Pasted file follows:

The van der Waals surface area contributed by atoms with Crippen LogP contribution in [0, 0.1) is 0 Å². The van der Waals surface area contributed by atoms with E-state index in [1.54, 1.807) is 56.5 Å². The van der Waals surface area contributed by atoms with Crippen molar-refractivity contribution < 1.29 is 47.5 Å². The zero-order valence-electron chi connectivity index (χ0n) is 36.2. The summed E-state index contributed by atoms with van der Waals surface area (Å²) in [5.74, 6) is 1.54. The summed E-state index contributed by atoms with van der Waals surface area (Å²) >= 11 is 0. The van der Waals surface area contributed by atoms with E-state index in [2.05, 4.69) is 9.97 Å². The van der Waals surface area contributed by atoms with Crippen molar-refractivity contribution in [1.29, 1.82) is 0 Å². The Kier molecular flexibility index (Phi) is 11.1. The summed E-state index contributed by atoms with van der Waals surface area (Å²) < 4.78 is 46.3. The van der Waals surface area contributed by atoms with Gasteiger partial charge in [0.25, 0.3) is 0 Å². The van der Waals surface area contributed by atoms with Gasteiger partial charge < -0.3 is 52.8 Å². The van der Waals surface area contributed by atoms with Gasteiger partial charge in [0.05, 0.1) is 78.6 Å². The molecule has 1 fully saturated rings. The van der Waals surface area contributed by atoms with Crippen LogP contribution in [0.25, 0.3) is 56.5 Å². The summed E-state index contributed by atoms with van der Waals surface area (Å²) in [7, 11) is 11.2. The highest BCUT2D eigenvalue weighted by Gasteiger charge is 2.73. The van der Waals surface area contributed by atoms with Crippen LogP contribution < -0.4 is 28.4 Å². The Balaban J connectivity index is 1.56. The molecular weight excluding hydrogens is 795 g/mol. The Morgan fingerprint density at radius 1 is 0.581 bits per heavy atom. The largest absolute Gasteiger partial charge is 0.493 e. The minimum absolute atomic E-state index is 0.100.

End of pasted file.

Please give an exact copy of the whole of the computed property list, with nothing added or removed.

The van der Waals surface area contributed by atoms with Crippen LogP contribution in [0, 0.1) is 0 Å². The van der Waals surface area contributed by atoms with E-state index in [1.54, 1.807) is 56.5 Å². The van der Waals surface area contributed by atoms with Crippen molar-refractivity contribution < 1.29 is 47.5 Å². The zero-order valence-electron chi connectivity index (χ0n) is 36.2. The summed E-state index contributed by atoms with van der Waals surface area (Å²) in [5.74, 6) is 1.54. The summed E-state index contributed by atoms with van der Waals surface area (Å²) >= 11 is 0. The van der Waals surface area contributed by atoms with E-state index in [2.05, 4.69) is 9.97 Å². The van der Waals surface area contributed by atoms with Crippen molar-refractivity contribution in [1.29, 1.82) is 0 Å². The Kier molecular flexibility index (Phi) is 11.1. The summed E-state index contributed by atoms with van der Waals surface area (Å²) < 4.78 is 46.3. The van der Waals surface area contributed by atoms with Gasteiger partial charge in [0.25, 0.3) is 0 Å². The van der Waals surface area contributed by atoms with Gasteiger partial charge < -0.3 is 52.8 Å². The van der Waals surface area contributed by atoms with Gasteiger partial charge in [0.05, 0.1) is 78.6 Å². The molecule has 1 fully saturated rings. The van der Waals surface area contributed by atoms with Crippen LogP contribution in [0.25, 0.3) is 56.5 Å². The summed E-state index contributed by atoms with van der Waals surface area (Å²) in [7, 11) is 11.2. The highest BCUT2D eigenvalue weighted by Gasteiger charge is 2.73. The van der Waals surface area contributed by atoms with Crippen LogP contribution < -0.4 is 28.4 Å². The Balaban J connectivity index is 1.56. The molecular weight excluding hydrogens is 795 g/mol. The Morgan fingerprint density at radius 1 is 0.581 bits per heavy atom. The largest absolute Gasteiger partial charge is 0.493 e. The minimum absolute atomic E-state index is 0.100.